Treatment depends on how severe your cystocele is and whether you have any related conditions, such as a uterus that slips into the vaginal canal (prolapsed uterus). Mild cases — those with few or no obvious symptoms — typically don't require treatment. You could opt for a wait-and-see approach, with occasional visits to your doctor to see if your prolapse is worsening, along with self-care measures, such as exercises that strengthen your pelvic floor muscles.
If self-care measures aren't effective, your doctor may recommend these options:
- Pessary. A vaginal pessary is a plastic or rubber ring inserted into your vagina to support the bladder. Your doctor or other care provider fits you for the device and shows you how to clean and reinsert it on your own. Many women use pessaries as a temporary alternative to surgery, and some use them when surgery is too risky.
- Estrogen therapy. Your doctor may recommend using estrogen — usually a vaginal cream, pill or ring — if you've already experienced menopause. This is because estrogen, which helps keep pelvic muscles strong, decreases after menopause.
When surgery is necessary
If you have noticeable, uncomfortable symptoms, the cystocele may require surgery.
- How it's done. Often, the surgery is performed vaginally and involves lifting your prolapsed bladder back into place, removing extra tissue, and tightening the muscles and ligaments of your pelvic floor. Your doctor may use a special type of tissue graft to reinforce vaginal tissues and increase support if your vaginal tissues seem very thin.
- If you have a prolapsed uterus. For a cystocele associated with a prolapsed uterus, your doctor may recommend removing the uterus (hysterectomy) in addition to repairing the damaged pelvic floor muscles, ligaments and other tissues.
If you're thinking about becoming pregnant, delay surgery until after you're done having children. Using a pessary may help relieve your symptoms in the meantime. The benefits of surgery can last for many years, but there's some risk of cystocele recurrence — which may mean another surgery at some point.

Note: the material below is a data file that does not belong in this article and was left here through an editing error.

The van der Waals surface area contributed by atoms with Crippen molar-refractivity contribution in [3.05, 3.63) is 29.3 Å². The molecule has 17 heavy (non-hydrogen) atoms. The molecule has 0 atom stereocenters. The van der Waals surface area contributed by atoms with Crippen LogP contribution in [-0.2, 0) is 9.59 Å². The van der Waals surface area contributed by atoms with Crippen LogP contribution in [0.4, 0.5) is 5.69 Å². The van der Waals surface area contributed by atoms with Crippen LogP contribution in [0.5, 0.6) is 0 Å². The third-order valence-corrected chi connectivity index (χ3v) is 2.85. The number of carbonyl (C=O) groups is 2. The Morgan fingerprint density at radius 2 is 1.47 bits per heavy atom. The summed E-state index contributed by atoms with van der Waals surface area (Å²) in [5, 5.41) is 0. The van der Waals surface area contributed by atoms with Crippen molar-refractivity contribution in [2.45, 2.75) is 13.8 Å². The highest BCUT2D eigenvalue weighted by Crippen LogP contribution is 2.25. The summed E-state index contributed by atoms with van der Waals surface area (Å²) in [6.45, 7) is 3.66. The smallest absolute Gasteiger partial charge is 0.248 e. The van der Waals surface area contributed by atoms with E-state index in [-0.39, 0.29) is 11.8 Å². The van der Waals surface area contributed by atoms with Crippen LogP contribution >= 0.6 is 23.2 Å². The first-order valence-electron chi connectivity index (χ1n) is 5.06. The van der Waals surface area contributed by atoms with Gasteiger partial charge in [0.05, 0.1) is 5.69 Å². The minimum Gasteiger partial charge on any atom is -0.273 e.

Dealing with incontinence
If your cystocele is accompanied by stress incontinence, your doctor may recommend one of a number of procedures to support the urethra (urethral suspension).
Apr. 14, 2012
- McPhee SJ, et al. Current Medical Diagnosis & Treatment 2012. 51st ed. New York, N.Y.: The McGraw-Hill Companies; 2012. http://www.accessmedicine.com/content.aspx?aID=9026. Accessed Feb. 14, 2012.
- Abed M, et al. Urinary incontinence and pelvic organ prolapse: Diagnosis and treatment for the primary care physician. Medical Clinics of North America. 2008;92:1273.
- Mahajan ST. Anterior vaginal wall support abnormalities: Evaluation and treatment. http://www.uptodate.com/index. Accessed Feb. 13, 2012.
- Urinary incontinence in women. National Kidney and Urologic Diseases Information Clearinghouse. http://kidney.niddk.nih.gov/kudiseases/pubs/uiwomen/. Accessed Feb. 13, 2012.
- Hagen S, et al. Conservative prevention and management of pelvic organ prolapse in women. Cochrane Database of Systematic Reviews. http://www.thecochranelibrary.com/view/0/index.html. Accessed Feb. 14, 2012.
- Leu PB, et al. Cystocele repair with interpositional grafting. Urologic Clinics of North America. 2011;38:47.
- Bladder prolapse (cystocele). American Urological Association Foundation. http://www.urologyhealth.org/urology/index.cfm?article=118. Accessed Feb. 28, 2012.
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